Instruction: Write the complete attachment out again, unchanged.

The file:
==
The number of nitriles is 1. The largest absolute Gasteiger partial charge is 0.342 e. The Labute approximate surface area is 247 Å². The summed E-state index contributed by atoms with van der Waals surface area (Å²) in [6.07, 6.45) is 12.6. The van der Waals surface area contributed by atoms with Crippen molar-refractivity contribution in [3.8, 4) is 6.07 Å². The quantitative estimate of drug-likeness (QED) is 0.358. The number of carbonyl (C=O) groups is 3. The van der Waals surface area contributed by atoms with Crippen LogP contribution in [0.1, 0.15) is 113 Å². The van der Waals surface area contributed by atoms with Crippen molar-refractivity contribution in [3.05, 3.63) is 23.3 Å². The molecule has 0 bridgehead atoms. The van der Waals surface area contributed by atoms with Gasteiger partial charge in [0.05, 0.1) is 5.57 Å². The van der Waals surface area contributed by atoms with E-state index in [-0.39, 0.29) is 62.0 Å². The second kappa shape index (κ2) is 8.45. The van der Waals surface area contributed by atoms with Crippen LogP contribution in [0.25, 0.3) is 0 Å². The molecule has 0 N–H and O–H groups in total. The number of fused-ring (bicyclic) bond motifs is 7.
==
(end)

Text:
The number of nitriles is 1. The largest absolute Gasteiger partial charge is 0.342 e. The Labute approximate surface area is 247 Å². The summed E-state index contributed by atoms with van der Waals surface area (Å²) in [6.07, 6.45) is 12.6. The van der Waals surface area contributed by atoms with Crippen molar-refractivity contribution in [3.8, 4) is 6.07 Å². The quantitative estimate of drug-likeness (QED) is 0.358. The number of carbonyl (C=O) groups is 3. The van der Waals surface area contributed by atoms with Crippen LogP contribution in [0.1, 0.15) is 113 Å². The van der Waals surface area contributed by atoms with Crippen molar-refractivity contribution in [3.05, 3.63) is 23.3 Å². The molecule has 0 bridgehead atoms. The van der Waals surface area contributed by atoms with Gasteiger partial charge in [0.05, 0.1) is 5.57 Å². The van der Waals surface area contributed by atoms with E-state index in [-0.39, 0.29) is 62.0 Å². The second kappa shape index (κ2) is 8.45. The van der Waals surface area contributed by atoms with Crippen LogP contribution in [0.25, 0.3) is 0 Å². The molecule has 0 N–H and O–H groups in total. The number of fused-ring (bicyclic) bond motifs is 7.